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Residents of Quality Street form another galaxy

AWARD ceremonies aren't normally noted for their contribution to sporting history but that will change at the Eircell Vodafone GAA All Star function in the City West Hotel, Saggart on Friday night.

It what will be a unique occasion, a collection of hurlers and footballers drawn from all over the country, who between them have won almost 200 All-Ireland senior medals, will come together to be honoured.

The 30 winners of this year's All Star awards will be joined by the 30 players who were chosen as the Irish Independent-Eircell Vodafone Supreme All Stars, chosen from all the winners' lists since the inception of the scheme in 1971.

If the selectors who sit down today to choose the 2001 All Stars think they have a difficult task, it's nothing to compare with the sheer scale of the challenge which confronted the Supreme All Star selectors, who had to make the most impossible of choices between the greatest players of their era. Cast your mind back to 1971 and allow it to wander right up to last year. Take a mental stroll down quality street where every house is occupied by multi-decorated heroes in both hurling and football. All very pleasant until the hard calls had to be made as to who were the brightest lights.

When the idea of choosing the Supreme All Stars team was first mooted in the Indo's sports department this time last year, we had no idea of the public interest it would generate or the torment it would inflict on those of us who were charged with actually selecting the teams.

Every All Star winner between 1971 and 2000 was eligible for selection. A generation of sheer excellence, all standing in line, with their credentials glistening under the glow of their star ratings. Go pick the best and good luck.

Compiling the full list of All Star winners in each position was easy but pruning them back most certainly wasn't. Dozens of truly magnificent names had to be discarded in the most callous fashion. It was akin to being let loose in a shop full of gold and binning most of the 24-carat trays.

Individual selectors who had a strong personal preference for A or B were reduced to gibbering wrecks as a more compelling case for C and D swept across the table. It was like dealing yourself an ace every time, only to be repeatedly trumped by the five. We could have chosen ten teams and each one would have been a monument to absolute perfection.

We invited the public to join us in our search for the ultimate in greatness and were overwhelmed by the response. We received over 42,000 postal entries while lots of clubs and pubs around the country ran their own private competitions, based on our extensive lists. It really did seize the public imagination in a special way.

A glance at the final teams underlines the heights to which the selection bars were raised. Take hurling, for instance. How about this for the spine of the team? Skehan, Hartigan, Henderson, Cummins, Fenton, Cooney and McKenna? And what half-back line would fancy trying to cope with English, Cooney and Carey. OK then, so Whelahan, Henderson and Daly would have had a right good crack at them. Yes, we included all three.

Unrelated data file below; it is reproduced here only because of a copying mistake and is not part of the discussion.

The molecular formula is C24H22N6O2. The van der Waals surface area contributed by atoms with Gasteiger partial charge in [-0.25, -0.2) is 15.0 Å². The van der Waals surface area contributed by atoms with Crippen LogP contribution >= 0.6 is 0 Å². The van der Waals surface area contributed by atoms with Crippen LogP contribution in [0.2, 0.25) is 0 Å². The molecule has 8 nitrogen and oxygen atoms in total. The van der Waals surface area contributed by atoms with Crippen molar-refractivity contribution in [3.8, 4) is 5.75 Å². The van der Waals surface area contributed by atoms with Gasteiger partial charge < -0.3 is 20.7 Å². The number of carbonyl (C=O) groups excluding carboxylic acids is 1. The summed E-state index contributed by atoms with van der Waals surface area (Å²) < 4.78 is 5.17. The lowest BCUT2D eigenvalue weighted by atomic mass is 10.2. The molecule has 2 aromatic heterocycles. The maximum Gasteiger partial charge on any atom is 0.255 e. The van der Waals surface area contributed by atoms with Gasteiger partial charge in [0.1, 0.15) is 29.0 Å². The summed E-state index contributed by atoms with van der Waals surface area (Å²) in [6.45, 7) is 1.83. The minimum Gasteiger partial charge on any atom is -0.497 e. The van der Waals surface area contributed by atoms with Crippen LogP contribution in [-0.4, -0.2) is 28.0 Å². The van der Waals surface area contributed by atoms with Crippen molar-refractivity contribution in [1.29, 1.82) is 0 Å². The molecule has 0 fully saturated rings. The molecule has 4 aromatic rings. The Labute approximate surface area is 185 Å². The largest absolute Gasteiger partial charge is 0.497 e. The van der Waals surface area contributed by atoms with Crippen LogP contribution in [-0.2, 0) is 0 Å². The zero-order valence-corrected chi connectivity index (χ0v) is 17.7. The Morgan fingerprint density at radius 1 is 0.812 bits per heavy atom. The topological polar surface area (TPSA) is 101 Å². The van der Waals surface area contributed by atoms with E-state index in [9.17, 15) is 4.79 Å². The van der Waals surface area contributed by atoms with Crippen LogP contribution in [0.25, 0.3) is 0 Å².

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And football? It includes eight Kerrymen but who could possibly argue with that after their amazing run between 1975 and 1986. Dublin have three, Meath two while Offaly and Tyrone have one each. Peter Canavan is the only player in either hurling or football not to have won (so far at least) an All-Ireland medal.

Would it be humanly possible to curb a forward line of Canavan, Connor, Spillane, Sheehy, Liston and Egan? Would a midfield pairing from any era beat O'Shea and Mullins? The defence could have opened their own security company while O'Leary's record of conceding just 51 goals in 70 consecutive championship games between 1980 and 1997 is enough to make Alex Ferguson's eyes water with envy as he contemplates his leaking predicament.

Between them, the two Supreme All Stars teams have won 126 All-Ireland senior medals and fully deserve to be feted for their extraordinary contributions to hurling and football.

Some names, some teams, some talent. And it promises to be some occasion when they all get together with this year's All Stars on Friday night.

The Supreme GAA All Stars (1971-2000) who will be honoured are Hurling: Noel Skehan (Kilkenny); 'Fan' Larkin (Kilkenny), Pat Hartigan (Limerick), John Horgan (Cork); Brian Whelahan (Offaly), Ger Henderson (Kilkenny), Anthony Daly (Clare); Frank Cummins (Kilkenny), John Fenton (Cork); Nicky English (Tipperary), Joe Cooney (Galway), DJ Carey (Kilkenny); Charlie McCarthy (Cork), Joe McKenna (Limerick), Eddie Keher (Kilkenny).

Football: John O'Leary (Dublin); Bobby O'Malley (Meath), John O'Keeffe (Kerry), Robbie Kelleher (Dublin); Páidí Ó Sé (Kerry), Tim Kennelly (Kerry), Martin O'Connell (Meath); Brian Mullins (Dublin), Jack O'Shea (Kerry); Peter Canavan (Tyrone), Matt Connor (Offaly), Pat Spillane (Kerry); Mike Sheehy (Kerry), Eoin Liston (Kerry), John Egan (Kerry).

PS Roscommon have taken the unusual step of holding the function to present the team with their Connacht football medals in Dublin on Saturday night. It will be held in the City West Hotel and, judging by e-mailed comments from some Roscommon fans, it has not pleased the locals.

One particularly irate supporter had a rather caustic swipe at the decision: "The next time they want to go fund-raising, let them try Saggart and the rest of Dublin. Connacht medals should be presented in Roscommon, not Dublin. It's crazy to expect Roscommon-based fans to put themselves to the expense of travelling to Dublin for a function which should be held back home." Seems like a fair point.

e-mail: mbreheny@eircom.net


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